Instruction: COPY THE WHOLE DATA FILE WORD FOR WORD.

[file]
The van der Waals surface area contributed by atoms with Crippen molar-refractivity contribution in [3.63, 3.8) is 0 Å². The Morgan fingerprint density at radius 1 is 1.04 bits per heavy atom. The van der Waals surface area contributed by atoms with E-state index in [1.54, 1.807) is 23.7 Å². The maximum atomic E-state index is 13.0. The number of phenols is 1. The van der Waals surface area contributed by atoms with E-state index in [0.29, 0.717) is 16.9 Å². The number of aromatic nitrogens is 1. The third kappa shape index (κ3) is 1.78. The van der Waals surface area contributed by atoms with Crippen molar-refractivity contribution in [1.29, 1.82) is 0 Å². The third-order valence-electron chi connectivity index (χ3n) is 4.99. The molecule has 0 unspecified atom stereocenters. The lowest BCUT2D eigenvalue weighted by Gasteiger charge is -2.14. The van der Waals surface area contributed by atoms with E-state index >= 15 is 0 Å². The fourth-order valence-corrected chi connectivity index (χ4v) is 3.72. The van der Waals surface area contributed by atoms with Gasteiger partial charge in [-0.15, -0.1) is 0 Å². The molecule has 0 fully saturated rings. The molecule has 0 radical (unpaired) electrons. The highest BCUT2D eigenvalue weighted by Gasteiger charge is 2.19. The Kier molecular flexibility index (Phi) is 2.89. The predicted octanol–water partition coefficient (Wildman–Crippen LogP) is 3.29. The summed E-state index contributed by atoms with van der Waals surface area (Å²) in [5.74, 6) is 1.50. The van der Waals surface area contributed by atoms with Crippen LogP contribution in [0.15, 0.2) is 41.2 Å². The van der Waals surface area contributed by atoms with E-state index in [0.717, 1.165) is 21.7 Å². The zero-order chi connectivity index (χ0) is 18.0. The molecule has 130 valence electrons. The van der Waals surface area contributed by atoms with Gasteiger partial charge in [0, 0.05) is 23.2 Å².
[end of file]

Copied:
The van der Waals surface area contributed by atoms with Crippen molar-refractivity contribution in [3.63, 3.8) is 0 Å². The Morgan fingerprint density at radius 1 is 1.04 bits per heavy atom. The van der Waals surface area contributed by atoms with E-state index in [1.54, 1.807) is 23.7 Å². The maximum atomic E-state index is 13.0. The number of phenols is 1. The van der Waals surface area contributed by atoms with E-state index in [0.29, 0.717) is 16.9 Å². The number of aromatic nitrogens is 1. The third kappa shape index (κ3) is 1.78. The van der Waals surface area contributed by atoms with Crippen molar-refractivity contribution in [1.29, 1.82) is 0 Å². The third-order valence-electron chi connectivity index (χ3n) is 4.99. The molecule has 0 unspecified atom stereocenters. The lowest BCUT2D eigenvalue weighted by Gasteiger charge is -2.14. The van der Waals surface area contributed by atoms with E-state index >= 15 is 0 Å². The fourth-order valence-corrected chi connectivity index (χ4v) is 3.72. The van der Waals surface area contributed by atoms with Gasteiger partial charge in [-0.15, -0.1) is 0 Å². The molecule has 0 fully saturated rings. The molecule has 0 radical (unpaired) electrons. The highest BCUT2D eigenvalue weighted by Gasteiger charge is 2.19. The Kier molecular flexibility index (Phi) is 2.89. The predicted octanol–water partition coefficient (Wildman–Crippen LogP) is 3.29. The summed E-state index contributed by atoms with van der Waals surface area (Å²) in [5.74, 6) is 1.50. The van der Waals surface area contributed by atoms with Crippen LogP contribution in [0.15, 0.2) is 41.2 Å². The van der Waals surface area contributed by atoms with E-state index in [0.717, 1.165) is 21.7 Å². The zero-order chi connectivity index (χ0) is 18.0. The molecule has 130 valence electrons. The van der Waals surface area contributed by atoms with Gasteiger partial charge in [0, 0.05) is 23.2 Å².